So what to do, give up? Absolutely not! Your kid is awesome and has much to offer this world. The right college for him is the college that fits who he is now and will challenge him to utilize his talents to shine (and eventually earn a living as well!) How many times have your pleaded, “I just want you to be happy.” Elbowing your kid into a highly competitive, elite academic environment for the wrong reasons is counterproductive to his happiness and his success.

Now, wait one second! You say, not ready to give up yet.  My kid really is an incredible student who truly loves to learn. She is an academic through and through! I do want her to be happy, and she needs a competitive academic environment to be challenged.

I agree! Some students thrive through academic challenge and absolutely love school. For her, there are many options outside of Ivy League that are prestigious and competitive. In addition, she may start in the honors program of a less-exclusive school and save the big name university, and big-time tuition for her masters or doctorate level work that surely will be in her future.

Just as the hope of playing for the Bears someday, most parents realize, that Harvard may have been a bit of a pipe dream. Lo and behold, there are real and wonderful options out there: Big Ten schools, small liberal arts schools, community colleges, state schools, trade schools and the military. There is an outstanding resource called Colleges That Change Lives that is a must for anyone looking at colleges. I also recommend Frank Bruni’s, Where You Go Is Not Who You’ll Be: An Antidote to the College Admissions Mania.

Find the right fit.  This is the concept that so often gets lost. Students get distracted from their true talents, and some parents get so off track that they find themselves acting in desperate ways. Helping your student can be a slippery slope.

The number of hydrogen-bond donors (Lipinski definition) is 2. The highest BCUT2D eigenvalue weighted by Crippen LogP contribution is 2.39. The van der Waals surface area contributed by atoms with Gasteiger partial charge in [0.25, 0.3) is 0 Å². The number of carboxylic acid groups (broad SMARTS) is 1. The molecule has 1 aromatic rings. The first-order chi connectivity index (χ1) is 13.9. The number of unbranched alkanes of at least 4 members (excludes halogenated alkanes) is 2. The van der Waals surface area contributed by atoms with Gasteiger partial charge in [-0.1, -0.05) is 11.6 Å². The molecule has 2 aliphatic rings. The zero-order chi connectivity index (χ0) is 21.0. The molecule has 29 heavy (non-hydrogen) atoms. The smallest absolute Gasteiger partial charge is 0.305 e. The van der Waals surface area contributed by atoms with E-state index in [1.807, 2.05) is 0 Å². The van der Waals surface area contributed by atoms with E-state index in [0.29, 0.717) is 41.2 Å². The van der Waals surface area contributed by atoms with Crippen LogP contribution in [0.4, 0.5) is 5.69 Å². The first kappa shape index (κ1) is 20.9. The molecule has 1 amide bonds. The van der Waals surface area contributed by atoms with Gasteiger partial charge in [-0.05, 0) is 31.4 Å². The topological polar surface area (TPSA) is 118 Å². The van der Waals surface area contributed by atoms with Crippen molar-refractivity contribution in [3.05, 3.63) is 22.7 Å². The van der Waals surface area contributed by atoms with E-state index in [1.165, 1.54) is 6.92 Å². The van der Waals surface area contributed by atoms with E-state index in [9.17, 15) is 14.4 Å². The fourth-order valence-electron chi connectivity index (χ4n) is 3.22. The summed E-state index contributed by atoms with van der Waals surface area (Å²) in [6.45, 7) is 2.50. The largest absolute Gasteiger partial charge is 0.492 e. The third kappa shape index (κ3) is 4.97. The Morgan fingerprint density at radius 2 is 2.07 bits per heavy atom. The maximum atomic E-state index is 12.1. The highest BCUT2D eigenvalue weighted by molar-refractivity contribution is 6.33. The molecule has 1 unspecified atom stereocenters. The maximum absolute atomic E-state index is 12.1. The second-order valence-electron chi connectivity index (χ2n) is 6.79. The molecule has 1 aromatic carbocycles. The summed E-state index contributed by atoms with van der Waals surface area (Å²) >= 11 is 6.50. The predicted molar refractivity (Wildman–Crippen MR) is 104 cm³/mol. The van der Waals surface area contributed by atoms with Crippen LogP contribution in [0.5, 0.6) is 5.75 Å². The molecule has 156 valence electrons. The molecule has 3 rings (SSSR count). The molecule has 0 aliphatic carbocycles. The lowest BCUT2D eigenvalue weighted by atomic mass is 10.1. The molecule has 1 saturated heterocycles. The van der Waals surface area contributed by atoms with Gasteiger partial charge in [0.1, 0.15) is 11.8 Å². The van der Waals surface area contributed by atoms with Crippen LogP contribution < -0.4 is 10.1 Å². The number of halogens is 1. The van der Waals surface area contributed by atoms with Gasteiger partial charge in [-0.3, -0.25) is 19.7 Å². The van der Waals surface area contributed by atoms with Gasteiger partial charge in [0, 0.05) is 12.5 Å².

I know of a high school student who sat for the ACT ten times in order to achieve a perfect score. It worked. He received a special award upon graduation. Yet he was not admitted to an Ivy League school. I’ve also heard of  cases where parents out-and-out write the college essays for their children. I don’t mean that they edited or offered sage advice. I mean they legit wrote the essay. I even heard of one college student at an elite school who sends her homework assignments home for her mother to complete.

I see these actions as a “parenting fail.” It undermines your child’s self-efficacy, condones dishonesty and engages in plagiarism at a critical time. Your child is learning how to conduct themselves in the larger world.  If you ever find yourself sitting down at your computer to begin writing your child’s admission essay, step back and honestly examine your example. Some things can’t be undone.

The good news is that when your child writes their own essay, they will undoubtedly be accepted to a school that “fits” him or her. If your child attends a school that is well-matched to her academic needs and her financial realities, she will be more than fine. She will thrive! And though you may not have the honor of receiving the “parenting lifetime achievement award” that I heard comes with Ivy League acceptance letters, your kid will be happy. And, guess what, so will you!

[1] Ivy League Proves Elusive for Illinois Students